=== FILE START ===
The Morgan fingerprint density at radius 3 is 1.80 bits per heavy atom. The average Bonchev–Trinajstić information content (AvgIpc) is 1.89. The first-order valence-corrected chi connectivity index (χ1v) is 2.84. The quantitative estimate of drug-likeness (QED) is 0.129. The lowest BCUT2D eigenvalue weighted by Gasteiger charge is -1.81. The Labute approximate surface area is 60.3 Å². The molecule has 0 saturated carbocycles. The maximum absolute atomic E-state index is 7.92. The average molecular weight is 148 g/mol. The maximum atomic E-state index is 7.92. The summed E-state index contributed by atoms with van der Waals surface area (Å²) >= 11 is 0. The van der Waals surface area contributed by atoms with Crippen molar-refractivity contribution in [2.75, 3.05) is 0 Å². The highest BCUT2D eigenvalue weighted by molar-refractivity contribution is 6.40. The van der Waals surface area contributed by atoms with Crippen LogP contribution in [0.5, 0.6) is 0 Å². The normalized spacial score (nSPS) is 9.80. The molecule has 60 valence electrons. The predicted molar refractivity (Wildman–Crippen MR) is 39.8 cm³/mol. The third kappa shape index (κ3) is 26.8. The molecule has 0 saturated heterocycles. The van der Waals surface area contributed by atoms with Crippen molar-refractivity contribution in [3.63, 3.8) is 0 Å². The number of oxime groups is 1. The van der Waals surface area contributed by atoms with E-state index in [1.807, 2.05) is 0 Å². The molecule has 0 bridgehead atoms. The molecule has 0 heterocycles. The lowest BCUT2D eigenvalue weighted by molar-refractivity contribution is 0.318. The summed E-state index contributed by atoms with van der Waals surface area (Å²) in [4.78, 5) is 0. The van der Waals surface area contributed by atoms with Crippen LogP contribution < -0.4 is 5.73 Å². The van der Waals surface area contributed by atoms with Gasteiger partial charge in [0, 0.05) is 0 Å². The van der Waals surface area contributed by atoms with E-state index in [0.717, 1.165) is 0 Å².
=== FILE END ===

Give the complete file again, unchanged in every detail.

The Morgan fingerprint density at radius 3 is 1.80 bits per heavy atom. The average Bonchev–Trinajstić information content (AvgIpc) is 1.89. The first-order valence-corrected chi connectivity index (χ1v) is 2.84. The quantitative estimate of drug-likeness (QED) is 0.129. The lowest BCUT2D eigenvalue weighted by Gasteiger charge is -1.81. The Labute approximate surface area is 60.3 Å². The molecule has 0 saturated carbocycles. The maximum absolute atomic E-state index is 7.92. The average molecular weight is 148 g/mol. The maximum atomic E-state index is 7.92. The summed E-state index contributed by atoms with van der Waals surface area (Å²) >= 11 is 0. The van der Waals surface area contributed by atoms with Crippen molar-refractivity contribution in [2.75, 3.05) is 0 Å². The highest BCUT2D eigenvalue weighted by molar-refractivity contribution is 6.40. The van der Waals surface area contributed by atoms with Crippen LogP contribution in [0.5, 0.6) is 0 Å². The normalized spacial score (nSPS) is 9.80. The molecule has 60 valence electrons. The predicted molar refractivity (Wildman–Crippen MR) is 39.8 cm³/mol. The third kappa shape index (κ3) is 26.8. The molecule has 0 saturated heterocycles. The van der Waals surface area contributed by atoms with Crippen molar-refractivity contribution in [3.63, 3.8) is 0 Å². The number of oxime groups is 1. The van der Waals surface area contributed by atoms with E-state index in [1.807, 2.05) is 0 Å². The molecule has 0 bridgehead atoms. The molecule has 0 heterocycles. The lowest BCUT2D eigenvalue weighted by molar-refractivity contribution is 0.318. The summed E-state index contributed by atoms with van der Waals surface area (Å²) in [4.78, 5) is 0. The van der Waals surface area contributed by atoms with Crippen LogP contribution < -0.4 is 5.73 Å². The van der Waals surface area contributed by atoms with Gasteiger partial charge in [0, 0.05) is 0 Å². The van der Waals surface area contributed by atoms with E-state index in [0.717, 1.165) is 0 Å².